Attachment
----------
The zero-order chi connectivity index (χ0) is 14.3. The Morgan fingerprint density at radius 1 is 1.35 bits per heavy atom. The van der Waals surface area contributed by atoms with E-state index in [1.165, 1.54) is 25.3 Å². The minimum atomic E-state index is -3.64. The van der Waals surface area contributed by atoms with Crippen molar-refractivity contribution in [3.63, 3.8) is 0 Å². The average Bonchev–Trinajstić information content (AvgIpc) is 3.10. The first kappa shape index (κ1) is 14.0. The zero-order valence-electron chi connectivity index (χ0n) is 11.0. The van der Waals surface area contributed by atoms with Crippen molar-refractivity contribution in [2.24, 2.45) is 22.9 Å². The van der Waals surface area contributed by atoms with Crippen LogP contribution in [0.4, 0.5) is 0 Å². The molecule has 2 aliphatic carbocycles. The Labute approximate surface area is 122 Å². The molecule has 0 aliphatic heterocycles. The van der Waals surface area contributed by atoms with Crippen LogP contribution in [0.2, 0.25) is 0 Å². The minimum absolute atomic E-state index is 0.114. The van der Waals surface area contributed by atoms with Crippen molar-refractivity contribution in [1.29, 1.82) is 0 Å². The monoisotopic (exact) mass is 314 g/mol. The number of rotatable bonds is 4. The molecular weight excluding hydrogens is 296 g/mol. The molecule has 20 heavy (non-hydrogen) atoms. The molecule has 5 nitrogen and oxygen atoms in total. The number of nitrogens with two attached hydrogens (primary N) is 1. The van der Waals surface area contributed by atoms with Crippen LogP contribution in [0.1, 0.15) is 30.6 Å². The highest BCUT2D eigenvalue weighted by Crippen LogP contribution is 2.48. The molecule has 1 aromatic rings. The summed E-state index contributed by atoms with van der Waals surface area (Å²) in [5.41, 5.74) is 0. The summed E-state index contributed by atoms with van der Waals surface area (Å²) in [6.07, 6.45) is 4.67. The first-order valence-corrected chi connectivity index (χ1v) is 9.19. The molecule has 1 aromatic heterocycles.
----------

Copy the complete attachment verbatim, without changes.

The zero-order chi connectivity index (χ0) is 14.3. The Morgan fingerprint density at radius 1 is 1.35 bits per heavy atom. The van der Waals surface area contributed by atoms with E-state index in [1.165, 1.54) is 25.3 Å². The minimum atomic E-state index is -3.64. The van der Waals surface area contributed by atoms with Crippen molar-refractivity contribution in [3.63, 3.8) is 0 Å². The average Bonchev–Trinajstić information content (AvgIpc) is 3.10. The first kappa shape index (κ1) is 14.0. The zero-order valence-electron chi connectivity index (χ0n) is 11.0. The van der Waals surface area contributed by atoms with Crippen molar-refractivity contribution in [2.24, 2.45) is 22.9 Å². The van der Waals surface area contributed by atoms with Crippen LogP contribution in [0.4, 0.5) is 0 Å². The molecule has 2 aliphatic carbocycles. The Labute approximate surface area is 122 Å². The molecule has 0 aliphatic heterocycles. The van der Waals surface area contributed by atoms with Crippen LogP contribution in [0.2, 0.25) is 0 Å². The minimum absolute atomic E-state index is 0.114. The van der Waals surface area contributed by atoms with Crippen molar-refractivity contribution in [1.29, 1.82) is 0 Å². The monoisotopic (exact) mass is 314 g/mol. The number of rotatable bonds is 4. The molecular weight excluding hydrogens is 296 g/mol. The molecule has 20 heavy (non-hydrogen) atoms. The molecule has 5 nitrogen and oxygen atoms in total. The number of nitrogens with two attached hydrogens (primary N) is 1. The van der Waals surface area contributed by atoms with Crippen LogP contribution in [0.1, 0.15) is 30.6 Å². The highest BCUT2D eigenvalue weighted by Crippen LogP contribution is 2.48. The molecule has 1 aromatic rings. The summed E-state index contributed by atoms with van der Waals surface area (Å²) in [5.41, 5.74) is 0. The summed E-state index contributed by atoms with van der Waals surface area (Å²) in [6.07, 6.45) is 4.67. The first-order valence-corrected chi connectivity index (χ1v) is 9.19. The molecule has 1 aromatic heterocycles.